Friday, June 21, 2013

St. Louis Work Trip

For the last several years I went with our church's youth group down to St. Louis where we would hang out and serve in the inner city. It's a pretty amazing deal, and I've loved doing it - but this year there was a dilemma. Patrick had tickets to Telluride - a 4-day music festival in Colorado - during the same week. I told Mike I would't be able to help him, and he was troubled because he needed the help and the driver. Patrick also had some question as to whether work would be sending him off to China for a bit during that time, so in the end he sold his tickets and I went to St. Louis. It was a long time to go without seeing him, but it was great to be back in the City, with the kids and the leaders, and help out in various ways. I did some work for my job back in Appleton, and I watched a LOT of sick kids - a crazy 24-hour flu took out most of the kids and leaders.  Here are the blog posts I wrote during our time there: It turns out it was the last trip MIke would lead before leaving his role as Youth Pastor at Appleton Free Church, so I was doubly glad I got to be a part of that last trip.

Thursday, June 06, 2013

Backpacking the Ice Age Trail

I used to think that if feelings were ambivalent, it meant they were neutral and could go either way on something. I then learned that ambivalent means "the simultaneous existence of two opposed and conflicting attitudes, emotions, etc" and I love that definition. There are so many experiences and situations where no single, overriding feeling emerges. There is the good, there is the bad, and they simply don't average to "lukewarm". So here are both accounts of the trip I took this past weekend with my college-age friends Ryan and Sara.

The fabulous The "challenging"

Originally, 6 of us were going to go to Pictured Rocks National Lakeshore for Memorial Day weekend, but schedules and plans changed for a bunch of us and in the end, Sara, Ryan and I took off Friday night for the Blue Hills segment of the Ice Age Trail for roughly a 2-day hike. Getting out of town was somewhat of a challenge as all of us had been running like crazy so we still had quite a bit of stuff to pull together.

We found a camp site near the end of our intended trail and stayed there - which gave us a great chance to do a final check on all our gear, and for Ryan to try sleeping in a hammock before committing to using that instead of a tent for the rest of the trip. He loved it.

Saturday early afternoon found us in the other car, back at the trail head and on our journey. We had been slowed by the fact that the Ice Age Trail is maintained by volunteers, and the series of maps and directions to access the trail from different points are by no means the clearest. (We had pieced together screen shots of zoomed in maps because no other detailed maps were readily available online).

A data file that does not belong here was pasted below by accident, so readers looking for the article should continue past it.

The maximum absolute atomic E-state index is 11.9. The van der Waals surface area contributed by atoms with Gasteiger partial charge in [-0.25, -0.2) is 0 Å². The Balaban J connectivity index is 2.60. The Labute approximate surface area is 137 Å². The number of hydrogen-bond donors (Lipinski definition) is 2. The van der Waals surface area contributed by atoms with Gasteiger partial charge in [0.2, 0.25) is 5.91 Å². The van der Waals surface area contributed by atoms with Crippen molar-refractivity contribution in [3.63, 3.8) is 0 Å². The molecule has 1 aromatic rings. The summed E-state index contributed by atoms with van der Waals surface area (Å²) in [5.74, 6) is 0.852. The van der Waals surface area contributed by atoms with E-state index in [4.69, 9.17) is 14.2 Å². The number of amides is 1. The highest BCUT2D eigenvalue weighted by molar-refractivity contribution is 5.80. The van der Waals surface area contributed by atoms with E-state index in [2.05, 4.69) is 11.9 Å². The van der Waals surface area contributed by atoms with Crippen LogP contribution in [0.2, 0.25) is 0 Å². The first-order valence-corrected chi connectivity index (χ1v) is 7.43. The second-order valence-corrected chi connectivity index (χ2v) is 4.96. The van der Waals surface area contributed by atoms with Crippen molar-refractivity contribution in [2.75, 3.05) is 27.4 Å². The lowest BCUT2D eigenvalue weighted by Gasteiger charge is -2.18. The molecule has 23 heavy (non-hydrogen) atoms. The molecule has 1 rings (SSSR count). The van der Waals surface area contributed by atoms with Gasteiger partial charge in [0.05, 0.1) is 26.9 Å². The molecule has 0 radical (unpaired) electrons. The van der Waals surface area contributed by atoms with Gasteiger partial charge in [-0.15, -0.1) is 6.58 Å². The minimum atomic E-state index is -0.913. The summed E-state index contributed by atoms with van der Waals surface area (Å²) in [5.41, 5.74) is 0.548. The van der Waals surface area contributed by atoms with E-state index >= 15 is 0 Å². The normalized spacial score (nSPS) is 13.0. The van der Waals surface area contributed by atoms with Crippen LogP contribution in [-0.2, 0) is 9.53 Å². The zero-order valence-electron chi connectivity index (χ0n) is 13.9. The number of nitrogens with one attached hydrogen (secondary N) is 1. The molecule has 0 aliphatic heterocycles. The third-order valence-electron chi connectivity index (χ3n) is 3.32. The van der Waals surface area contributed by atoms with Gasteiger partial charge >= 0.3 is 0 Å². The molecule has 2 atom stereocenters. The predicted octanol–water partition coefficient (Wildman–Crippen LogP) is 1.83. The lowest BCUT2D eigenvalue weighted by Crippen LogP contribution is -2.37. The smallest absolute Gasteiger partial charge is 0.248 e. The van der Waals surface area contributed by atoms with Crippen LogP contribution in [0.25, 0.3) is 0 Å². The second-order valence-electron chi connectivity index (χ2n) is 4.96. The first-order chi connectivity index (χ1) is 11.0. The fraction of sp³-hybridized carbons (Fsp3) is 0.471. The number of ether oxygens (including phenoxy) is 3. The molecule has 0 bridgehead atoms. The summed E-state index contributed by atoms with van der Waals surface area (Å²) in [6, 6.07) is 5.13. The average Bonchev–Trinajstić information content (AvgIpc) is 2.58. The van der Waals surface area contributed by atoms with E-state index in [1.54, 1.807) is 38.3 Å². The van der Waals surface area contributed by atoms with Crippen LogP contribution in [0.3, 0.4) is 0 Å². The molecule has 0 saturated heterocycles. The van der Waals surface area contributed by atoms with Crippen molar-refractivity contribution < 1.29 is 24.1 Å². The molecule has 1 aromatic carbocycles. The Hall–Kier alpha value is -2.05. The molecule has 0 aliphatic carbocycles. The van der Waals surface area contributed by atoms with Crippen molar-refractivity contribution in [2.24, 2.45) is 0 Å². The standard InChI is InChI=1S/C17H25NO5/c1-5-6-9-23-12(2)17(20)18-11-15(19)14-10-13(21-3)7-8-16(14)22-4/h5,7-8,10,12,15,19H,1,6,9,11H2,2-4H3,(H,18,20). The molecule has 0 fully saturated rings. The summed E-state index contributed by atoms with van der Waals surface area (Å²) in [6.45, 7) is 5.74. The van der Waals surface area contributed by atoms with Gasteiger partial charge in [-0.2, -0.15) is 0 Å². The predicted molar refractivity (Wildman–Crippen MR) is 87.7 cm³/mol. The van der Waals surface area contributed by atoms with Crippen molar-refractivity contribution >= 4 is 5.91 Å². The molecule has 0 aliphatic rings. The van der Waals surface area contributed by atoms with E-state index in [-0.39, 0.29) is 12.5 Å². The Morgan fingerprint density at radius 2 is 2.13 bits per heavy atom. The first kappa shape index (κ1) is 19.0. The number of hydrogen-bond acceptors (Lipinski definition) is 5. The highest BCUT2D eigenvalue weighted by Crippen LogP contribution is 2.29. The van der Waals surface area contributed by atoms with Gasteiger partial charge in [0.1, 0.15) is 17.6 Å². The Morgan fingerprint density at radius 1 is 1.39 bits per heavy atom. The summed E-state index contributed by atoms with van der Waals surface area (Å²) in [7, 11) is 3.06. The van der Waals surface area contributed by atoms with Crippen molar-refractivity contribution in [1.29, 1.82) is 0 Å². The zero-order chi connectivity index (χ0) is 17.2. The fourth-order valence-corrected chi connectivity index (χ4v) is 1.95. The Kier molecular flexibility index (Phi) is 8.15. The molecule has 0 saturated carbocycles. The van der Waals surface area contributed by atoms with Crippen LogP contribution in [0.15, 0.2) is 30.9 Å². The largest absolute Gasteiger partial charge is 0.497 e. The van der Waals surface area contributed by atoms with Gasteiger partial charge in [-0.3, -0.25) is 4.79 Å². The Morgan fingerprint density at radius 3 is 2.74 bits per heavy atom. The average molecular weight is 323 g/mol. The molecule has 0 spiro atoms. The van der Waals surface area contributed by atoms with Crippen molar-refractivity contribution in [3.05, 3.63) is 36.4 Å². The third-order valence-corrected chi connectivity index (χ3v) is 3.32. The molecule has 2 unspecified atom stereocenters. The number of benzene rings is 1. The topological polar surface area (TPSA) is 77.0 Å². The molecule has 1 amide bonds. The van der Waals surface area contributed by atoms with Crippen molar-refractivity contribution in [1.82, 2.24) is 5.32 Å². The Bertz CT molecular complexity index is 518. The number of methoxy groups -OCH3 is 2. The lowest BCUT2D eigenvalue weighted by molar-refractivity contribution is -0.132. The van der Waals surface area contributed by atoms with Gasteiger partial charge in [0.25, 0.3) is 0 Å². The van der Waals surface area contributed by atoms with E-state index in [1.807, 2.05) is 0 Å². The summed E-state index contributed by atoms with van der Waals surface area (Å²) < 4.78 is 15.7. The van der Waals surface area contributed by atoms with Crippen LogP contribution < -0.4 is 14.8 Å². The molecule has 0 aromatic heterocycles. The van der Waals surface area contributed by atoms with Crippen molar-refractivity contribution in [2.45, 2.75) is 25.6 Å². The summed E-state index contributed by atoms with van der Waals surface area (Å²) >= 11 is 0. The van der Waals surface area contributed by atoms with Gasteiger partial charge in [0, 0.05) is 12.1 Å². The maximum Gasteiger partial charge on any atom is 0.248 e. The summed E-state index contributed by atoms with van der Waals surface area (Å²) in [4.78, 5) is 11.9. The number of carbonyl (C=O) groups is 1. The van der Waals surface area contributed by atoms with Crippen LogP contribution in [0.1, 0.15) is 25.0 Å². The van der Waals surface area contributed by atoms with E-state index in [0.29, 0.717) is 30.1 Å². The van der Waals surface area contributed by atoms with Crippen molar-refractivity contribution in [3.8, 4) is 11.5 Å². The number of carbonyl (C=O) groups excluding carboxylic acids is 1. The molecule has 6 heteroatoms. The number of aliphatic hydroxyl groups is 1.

There were trillium flowers EVERYWHERE. I'm pretty sure they're taking over the world after seeing the vast, beautiful quantities we saw throughout our trip. We also saw yellow, purple and white violets, Forget-Me-Nots, Jack in the Pulpit, Marsh Marigolds, Blue Bead Lilies, Solomon's Seal and Star-flowered Solomon's Seal, and Bellflowers in beautiful spreads throughout the weekend. Oh, and ramps (leeks, wild onions). We found lots and lots of ramps. Too bad none of us are fans or we could have eaten them alone all weekend and survived quite nicely!

Right away on our journey we started to realize that ticks - wood ticks, and even a few deer ticks  - were going to be a problem. In order to keep ourselves from going crazy with the huge numbers that kept collecting on our shoes, socks, legs, pants... and on up, we started having a contest. A counting contest that NONE of us wanted to win. All of us had at least 100 by end of day Sat, and our total Sunday night was at 880. For real. And that's not counting many we found on our tents, packs, and gear. As I sit in the hospital writing this Monday morning, we keep finding more. I'm at 15 or so just with the ones that made it with me out of the woods. Eee-YUCK!
Yes, there are no words for the creepiness of it, and it is only with the greatest of effort that we have been able to maintain humor rather than uber freak-out-ness with the entire situation. None of us can wait for a shower.
It turned out to be a great trip in so many respects. Bugs (other than ticks) were annoying but not terrible. And the weather couldn't have been more perfect. No rain, cool temps, nice breeze throughout.
One of the neat things about the start of the trail was that it led over several different stiles. They're basically stairs that go over a fence, so cows can't get out, but humans can easily enter and exit at will.

At one point Saturday we had navigated a stile and walked quite a way along before seeing a bunch of cows across the creek from us. It took some casting about before we realized that our trail led right through the middle of the herd - up an open hill and then who-knew-where. Only - they weren't cows. They weren't even steers. For some reason, a local farmer was keeping 20-30 bulls together in that pasture. Assuming the farmer wouldn't do so if they were in any way dangerous I ran at them yelling and waving my hiking poles. They scattered off and we started through the pasture. One of them thought Ryan was really, really interesting (and let's face it, he is!) so kept coming up behind him. We yelled and chased him back enough so that we could get through the rest of the pasture in peace. Uff da!
Toward the end of the day Saturday we found a likely spot for a camp site. Ryan took off his pack, but went ahead to see if there might be a better spot further down the trail. After some thought, Sara and I decided to push on after him, figuring we would just be that much further along when he got to a better site.